Apple iPhone users may want to use an extra alarm. Last week, countless owners of the popular smart phone overslept by a full hour because the phone’s internal clock never turned back an hour for Europe’s daylight savings. In all likelihood, Steve Jobs and AT&T won’t let that happen twice. But better to be on the safe side. Same goes with any cell phones, computers or electronic devices with an automatic internal clock.

For more information about the switch from daylight savings time, read last years coverage on the Sleep Education Blog.

Photo by rappensuncle

Thursday, November 4, 2010

Sleep Apnea Risks Common among Hospital Patients

A large number of hospital patients may have a high risk for obstructive sleep apnea, a new study suggests. A survey conducted at Loyola University Health System found that more than 80 percent of respondents experienced some of the common warning signs of sleep-disordered breathing.

The results of the study don’t necessarily mean all of these people have sleep apnea. The only way to diagnose sleep apnea is through an overnight sleep study, conducted by a sleep medicine specialist. Instead the study indicates that these people reported some of the following risk factors:

• Loud snoring and/or pauses in breathing
• Daytime Fatigue
• High blood pressure
• Obesity
• Thick neck circumference
• More than 50 years of age
• Male Gender

157 out of 195 patients indicated they had at least three of the risk factors. Only 41 were evaluated in an overnight sleep lab. Doctors discovered 31 had obstructive sleep apnea.

Although sleep apnea is one of the more common sleep disorders, the rate reported in the study is abnormally high. This may be due to old age, obesity or overall poor health of hospital patients.

Read more about Obstructive Sleep Apnea at

Wednesday, November 3, 2010

Can You Overdose on Caffeine?

Caffeine is a unique substance. Unlike most other stimulants and commonly abused drugs you can’t seriously harm your health by overdoing it. At least, that’s the perception.

In November, something happened to a British man that even the most seasoned caffeine fiend would have trouble grasping. He died of a caffeine overdose.

A medical autopsy revealed the 23-year-old had the consumed the caffeine equivalent of 70 energy drinks when he died. Rather than drinking coffee, soda or energy drinks, he decided to swallow spoonfuls of caffeine powder he purchased on the internet.

Previous case studies show consumption of around 10,000 mgs of caffeine can cause cardiac arrest leading to death.

To put things in perspective, a Starbucks venti (large) brewed black coffee contains only 415 mgs of caffeine. You would have to drink 24 large-sized coffees to reach the 10,000 mgs of caffeine that can alone cause a deadly overdose.

Past cases of such extreme caffeine consumption have led to severe symptoms including seizures, dangerously low blood pressure, severely abnormal heart rhythm and circulatory failure.

More often, deaths related to caffeine overconsumption are due to the combination of another substance, most commonly alcohol. Increasingly popular energy drinks containing alcohol have been linked to several high profile incidents, including the October 2010 hospitalization of nine students at a party at Central Washington University.

Case studies show that alcohol mixed with energy drinks leads to higher rates of intoxication. Authors explain that caffeine may alter the perception of alcohol intoxication. In other words, you feel less drunk than you actually are because of the caffeine, so you may continue to drink more.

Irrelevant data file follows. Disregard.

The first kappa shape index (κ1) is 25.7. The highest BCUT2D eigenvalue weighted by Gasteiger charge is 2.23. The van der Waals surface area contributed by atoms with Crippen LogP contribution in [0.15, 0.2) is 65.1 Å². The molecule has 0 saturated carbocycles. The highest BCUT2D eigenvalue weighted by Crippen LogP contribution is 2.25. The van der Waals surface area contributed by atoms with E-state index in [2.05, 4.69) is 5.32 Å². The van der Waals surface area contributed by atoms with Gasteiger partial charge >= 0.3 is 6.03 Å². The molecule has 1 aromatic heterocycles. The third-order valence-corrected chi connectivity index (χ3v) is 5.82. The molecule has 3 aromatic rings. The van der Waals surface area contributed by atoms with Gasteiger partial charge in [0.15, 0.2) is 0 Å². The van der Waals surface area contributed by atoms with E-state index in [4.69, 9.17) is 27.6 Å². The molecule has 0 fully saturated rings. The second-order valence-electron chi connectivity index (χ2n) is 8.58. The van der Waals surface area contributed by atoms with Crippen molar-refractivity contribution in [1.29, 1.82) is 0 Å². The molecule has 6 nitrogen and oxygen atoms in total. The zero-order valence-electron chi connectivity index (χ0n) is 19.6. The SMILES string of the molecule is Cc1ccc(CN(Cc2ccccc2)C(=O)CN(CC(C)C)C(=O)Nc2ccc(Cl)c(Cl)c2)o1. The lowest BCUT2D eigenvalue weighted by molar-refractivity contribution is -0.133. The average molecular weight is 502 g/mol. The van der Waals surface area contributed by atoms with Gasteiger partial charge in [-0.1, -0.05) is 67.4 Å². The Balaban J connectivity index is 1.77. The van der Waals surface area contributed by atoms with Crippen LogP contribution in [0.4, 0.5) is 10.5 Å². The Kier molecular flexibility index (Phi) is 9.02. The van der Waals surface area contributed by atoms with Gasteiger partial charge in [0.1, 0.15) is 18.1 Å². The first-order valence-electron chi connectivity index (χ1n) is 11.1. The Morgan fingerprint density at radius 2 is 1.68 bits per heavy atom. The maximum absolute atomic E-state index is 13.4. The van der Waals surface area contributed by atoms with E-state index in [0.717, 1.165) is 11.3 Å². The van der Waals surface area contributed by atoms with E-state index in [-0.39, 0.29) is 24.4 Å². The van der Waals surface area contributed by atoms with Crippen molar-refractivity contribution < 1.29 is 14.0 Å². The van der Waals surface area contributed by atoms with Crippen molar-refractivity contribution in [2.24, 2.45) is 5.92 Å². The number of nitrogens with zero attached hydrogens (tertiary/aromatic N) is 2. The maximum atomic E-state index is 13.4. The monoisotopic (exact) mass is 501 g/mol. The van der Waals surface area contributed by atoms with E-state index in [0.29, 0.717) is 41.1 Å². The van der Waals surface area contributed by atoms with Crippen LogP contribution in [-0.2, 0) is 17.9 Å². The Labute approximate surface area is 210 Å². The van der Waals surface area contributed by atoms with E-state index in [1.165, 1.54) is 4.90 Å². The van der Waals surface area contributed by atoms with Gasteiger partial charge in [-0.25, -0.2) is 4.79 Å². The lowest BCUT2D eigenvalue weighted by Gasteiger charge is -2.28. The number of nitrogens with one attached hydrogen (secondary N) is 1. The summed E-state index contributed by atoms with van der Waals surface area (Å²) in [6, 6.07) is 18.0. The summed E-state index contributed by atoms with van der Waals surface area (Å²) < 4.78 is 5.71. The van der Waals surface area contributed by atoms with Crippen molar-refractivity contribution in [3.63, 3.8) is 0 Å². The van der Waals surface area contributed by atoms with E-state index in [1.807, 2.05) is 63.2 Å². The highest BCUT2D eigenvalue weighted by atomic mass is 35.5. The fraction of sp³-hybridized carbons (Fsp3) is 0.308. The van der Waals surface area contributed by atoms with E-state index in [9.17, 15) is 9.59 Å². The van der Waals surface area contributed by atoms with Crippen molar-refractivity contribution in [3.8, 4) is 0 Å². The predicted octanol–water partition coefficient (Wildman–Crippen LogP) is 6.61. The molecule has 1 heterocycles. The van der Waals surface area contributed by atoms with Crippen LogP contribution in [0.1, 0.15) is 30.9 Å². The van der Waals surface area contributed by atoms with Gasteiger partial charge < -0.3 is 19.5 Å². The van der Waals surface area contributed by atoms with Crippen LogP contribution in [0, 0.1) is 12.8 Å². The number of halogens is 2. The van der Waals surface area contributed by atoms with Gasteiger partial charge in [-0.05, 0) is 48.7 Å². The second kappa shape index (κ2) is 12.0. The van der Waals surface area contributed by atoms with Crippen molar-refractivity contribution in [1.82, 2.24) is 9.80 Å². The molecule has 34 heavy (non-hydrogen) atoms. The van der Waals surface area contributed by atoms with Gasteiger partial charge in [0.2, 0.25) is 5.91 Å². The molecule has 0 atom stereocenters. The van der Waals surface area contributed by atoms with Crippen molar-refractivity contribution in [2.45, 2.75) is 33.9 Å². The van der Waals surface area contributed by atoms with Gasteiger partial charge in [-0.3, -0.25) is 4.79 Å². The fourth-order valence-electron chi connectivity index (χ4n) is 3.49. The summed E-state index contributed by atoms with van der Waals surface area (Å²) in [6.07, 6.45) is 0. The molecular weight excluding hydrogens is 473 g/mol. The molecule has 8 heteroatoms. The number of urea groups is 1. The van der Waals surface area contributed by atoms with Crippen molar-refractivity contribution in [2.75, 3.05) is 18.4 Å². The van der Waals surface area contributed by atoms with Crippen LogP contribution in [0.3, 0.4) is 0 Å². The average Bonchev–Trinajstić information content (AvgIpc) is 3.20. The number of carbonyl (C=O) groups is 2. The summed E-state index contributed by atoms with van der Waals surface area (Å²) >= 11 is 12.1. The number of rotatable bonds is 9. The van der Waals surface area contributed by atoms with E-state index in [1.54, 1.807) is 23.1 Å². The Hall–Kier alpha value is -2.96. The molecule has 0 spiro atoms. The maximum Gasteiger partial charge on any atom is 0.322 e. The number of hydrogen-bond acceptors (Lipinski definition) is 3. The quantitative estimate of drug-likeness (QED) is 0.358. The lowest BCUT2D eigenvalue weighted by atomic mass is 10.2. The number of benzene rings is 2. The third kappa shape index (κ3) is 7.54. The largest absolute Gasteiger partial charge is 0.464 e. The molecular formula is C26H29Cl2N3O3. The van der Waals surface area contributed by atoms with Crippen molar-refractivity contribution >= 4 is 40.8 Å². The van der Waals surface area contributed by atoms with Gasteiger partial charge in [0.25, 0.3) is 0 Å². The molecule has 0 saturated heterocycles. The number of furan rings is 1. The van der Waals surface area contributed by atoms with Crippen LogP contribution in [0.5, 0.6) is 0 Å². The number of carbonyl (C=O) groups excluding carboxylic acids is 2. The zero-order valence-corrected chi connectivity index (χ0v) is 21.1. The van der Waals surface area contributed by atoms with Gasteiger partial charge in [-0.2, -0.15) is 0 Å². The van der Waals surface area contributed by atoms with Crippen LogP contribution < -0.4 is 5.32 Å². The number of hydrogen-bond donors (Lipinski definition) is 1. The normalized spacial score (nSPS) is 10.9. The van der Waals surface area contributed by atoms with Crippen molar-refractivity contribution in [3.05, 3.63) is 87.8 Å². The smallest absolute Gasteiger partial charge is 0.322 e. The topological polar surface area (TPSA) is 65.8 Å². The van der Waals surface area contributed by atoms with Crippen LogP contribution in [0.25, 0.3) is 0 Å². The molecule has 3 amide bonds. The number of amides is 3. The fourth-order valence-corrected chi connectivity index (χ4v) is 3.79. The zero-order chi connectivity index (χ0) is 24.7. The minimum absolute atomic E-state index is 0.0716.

When taken in moderation without other substances, caffeine is safe and can help alertness and mood. Caffeine can make it difficult to fall asleep and can reduce the total sleep time and time in deep sleep. Avoid consuming caffeine in the afternoon or evening to avoid disruptive effects on your sleep.

Monday, November 1, 2010

Sleep Deprivation Effects Worse for Extroverts

There’s a sharp downside to being an extrovert, new findings show. The effects of sleep deprivation are worse for the naturally outgoing than for socially-reluctant homebodies.

A study published in the November issue of the journal SLEEP brings to light how our social lives can affect how we function without sleep. Frequent interaction with others also makes sleep deprivation worse.

Each of the 48 participants, aged 18 to 39, took a personality type test prior to the start of the study. Test results determined that 23 were extroverts and 25 were introverts.

After a full night of sleep, participants were required to stay awake for a total of 36 hours. After a few hours of baseline testing, half of the participants spent 12 hours with their peers playing interactive games and puzzles, watching movies and having group discussions. The others completed similar activities while alone in their private rooms. Following social time, the participants spent 22 hours of designated sleep deprivation.

Throughout the study, each person was tested every hour for the effects of sleep deprivation. Testing alternated between a test for motors skills and reaction and a test for ability to stay awake.

Extroverts suffered more than anyone from the effects sleep deprivation during every hour of testing. Introverts had an easier time staying awake and had better reaction times. Extroverts who were denied social contact actually did better in the tests than those who were allowed to socialize.

Authors of the study believe high levels of social stimulation may increase the need for sleep because social interactions lead to rapid fatigue in brain regions that regulate attention and alertness.

Introverts may be genetically built to resist sleep deprivation because they have naturally higher levels of cortical arousal.

The findings may have implication for job that requires long periods of wakefulness, such as military personnel. The authors of the study suggest managers may want to consider social personality when scheduling lengthy team assignments or independent work.